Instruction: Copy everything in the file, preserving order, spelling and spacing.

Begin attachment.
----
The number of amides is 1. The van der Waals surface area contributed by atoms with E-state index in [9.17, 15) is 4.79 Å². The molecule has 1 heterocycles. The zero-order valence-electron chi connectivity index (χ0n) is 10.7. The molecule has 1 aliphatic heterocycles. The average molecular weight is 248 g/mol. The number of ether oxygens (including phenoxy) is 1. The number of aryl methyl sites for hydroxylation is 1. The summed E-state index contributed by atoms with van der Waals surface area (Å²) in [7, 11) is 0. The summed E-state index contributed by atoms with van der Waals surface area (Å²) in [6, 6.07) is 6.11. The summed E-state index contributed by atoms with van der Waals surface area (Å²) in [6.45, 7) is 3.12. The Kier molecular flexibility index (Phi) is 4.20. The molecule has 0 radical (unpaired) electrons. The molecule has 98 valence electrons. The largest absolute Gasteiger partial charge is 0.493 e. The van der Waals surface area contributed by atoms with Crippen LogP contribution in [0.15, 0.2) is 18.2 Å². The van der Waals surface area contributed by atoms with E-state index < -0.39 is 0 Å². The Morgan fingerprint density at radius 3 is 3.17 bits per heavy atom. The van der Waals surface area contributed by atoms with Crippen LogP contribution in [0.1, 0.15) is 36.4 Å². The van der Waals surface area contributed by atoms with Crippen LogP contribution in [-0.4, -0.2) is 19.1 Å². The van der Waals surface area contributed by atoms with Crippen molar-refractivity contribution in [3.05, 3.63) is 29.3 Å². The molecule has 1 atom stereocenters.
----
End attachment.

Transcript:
The number of amides is 1. The van der Waals surface area contributed by atoms with E-state index in [9.17, 15) is 4.79 Å². The molecule has 1 heterocycles. The zero-order valence-electron chi connectivity index (χ0n) is 10.7. The molecule has 1 aliphatic heterocycles. The average molecular weight is 248 g/mol. The number of ether oxygens (including phenoxy) is 1. The number of aryl methyl sites for hydroxylation is 1. The summed E-state index contributed by atoms with van der Waals surface area (Å²) in [7, 11) is 0. The summed E-state index contributed by atoms with van der Waals surface area (Å²) in [6, 6.07) is 6.11. The summed E-state index contributed by atoms with van der Waals surface area (Å²) in [6.45, 7) is 3.12. The Kier molecular flexibility index (Phi) is 4.20. The molecule has 0 radical (unpaired) electrons. The molecule has 98 valence electrons. The largest absolute Gasteiger partial charge is 0.493 e. The van der Waals surface area contributed by atoms with Crippen LogP contribution in [0.15, 0.2) is 18.2 Å². The van der Waals surface area contributed by atoms with E-state index < -0.39 is 0 Å². The Morgan fingerprint density at radius 3 is 3.17 bits per heavy atom. The van der Waals surface area contributed by atoms with Crippen LogP contribution in [0.1, 0.15) is 36.4 Å². The van der Waals surface area contributed by atoms with Crippen LogP contribution in [-0.4, -0.2) is 19.1 Å². The van der Waals surface area contributed by atoms with Crippen molar-refractivity contribution in [3.05, 3.63) is 29.3 Å². The molecule has 1 atom stereocenters.